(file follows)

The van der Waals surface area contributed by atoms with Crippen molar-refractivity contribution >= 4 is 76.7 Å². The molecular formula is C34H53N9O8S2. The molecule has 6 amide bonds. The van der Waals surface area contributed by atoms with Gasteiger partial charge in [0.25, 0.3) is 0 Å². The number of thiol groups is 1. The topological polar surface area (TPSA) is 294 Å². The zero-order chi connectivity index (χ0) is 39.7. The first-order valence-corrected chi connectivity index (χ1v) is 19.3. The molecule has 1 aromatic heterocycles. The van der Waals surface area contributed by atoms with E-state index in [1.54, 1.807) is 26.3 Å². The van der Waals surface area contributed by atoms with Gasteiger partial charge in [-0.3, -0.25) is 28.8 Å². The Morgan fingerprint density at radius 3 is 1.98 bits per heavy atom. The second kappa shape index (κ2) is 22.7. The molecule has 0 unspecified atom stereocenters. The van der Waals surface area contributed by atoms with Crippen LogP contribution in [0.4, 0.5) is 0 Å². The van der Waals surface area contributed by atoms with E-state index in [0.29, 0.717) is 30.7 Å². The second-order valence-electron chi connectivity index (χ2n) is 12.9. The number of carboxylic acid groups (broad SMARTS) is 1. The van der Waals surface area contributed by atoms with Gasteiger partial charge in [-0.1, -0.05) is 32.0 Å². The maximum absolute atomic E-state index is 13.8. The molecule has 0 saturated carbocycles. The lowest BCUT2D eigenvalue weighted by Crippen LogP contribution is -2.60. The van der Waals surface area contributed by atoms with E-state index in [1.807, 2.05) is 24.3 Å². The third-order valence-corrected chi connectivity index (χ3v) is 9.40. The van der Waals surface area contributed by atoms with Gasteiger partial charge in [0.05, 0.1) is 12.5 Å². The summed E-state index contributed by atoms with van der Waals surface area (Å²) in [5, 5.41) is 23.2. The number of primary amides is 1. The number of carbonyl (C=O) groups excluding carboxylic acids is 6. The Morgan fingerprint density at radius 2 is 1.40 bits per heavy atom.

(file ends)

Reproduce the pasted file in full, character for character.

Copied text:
The van der Waals surface area contributed by atoms with Crippen molar-refractivity contribution >= 4 is 76.7 Å². The molecular formula is C34H53N9O8S2. The molecule has 6 amide bonds. The van der Waals surface area contributed by atoms with Gasteiger partial charge in [0.25, 0.3) is 0 Å². The number of thiol groups is 1. The topological polar surface area (TPSA) is 294 Å². The zero-order chi connectivity index (χ0) is 39.7. The first-order valence-corrected chi connectivity index (χ1v) is 19.3. The molecule has 1 aromatic heterocycles. The van der Waals surface area contributed by atoms with E-state index in [1.54, 1.807) is 26.3 Å². The van der Waals surface area contributed by atoms with Gasteiger partial charge in [-0.3, -0.25) is 28.8 Å². The Morgan fingerprint density at radius 3 is 1.98 bits per heavy atom. The second kappa shape index (κ2) is 22.7. The molecule has 0 unspecified atom stereocenters. The van der Waals surface area contributed by atoms with Crippen LogP contribution in [0.4, 0.5) is 0 Å². The van der Waals surface area contributed by atoms with E-state index in [0.29, 0.717) is 30.7 Å². The second-order valence-electron chi connectivity index (χ2n) is 12.9. The number of carboxylic acid groups (broad SMARTS) is 1. The van der Waals surface area contributed by atoms with Gasteiger partial charge in [-0.1, -0.05) is 32.0 Å². The maximum absolute atomic E-state index is 13.8. The molecule has 0 saturated carbocycles. The lowest BCUT2D eigenvalue weighted by Crippen LogP contribution is -2.60. The van der Waals surface area contributed by atoms with E-state index in [1.807, 2.05) is 24.3 Å². The third-order valence-corrected chi connectivity index (χ3v) is 9.40. The van der Waals surface area contributed by atoms with Gasteiger partial charge in [0.05, 0.1) is 12.5 Å². The summed E-state index contributed by atoms with van der Waals surface area (Å²) in [5, 5.41) is 23.2. The number of primary amides is 1. The number of carbonyl (C=O) groups excluding carboxylic acids is 6. The Morgan fingerprint density at radius 2 is 1.40 bits per heavy atom.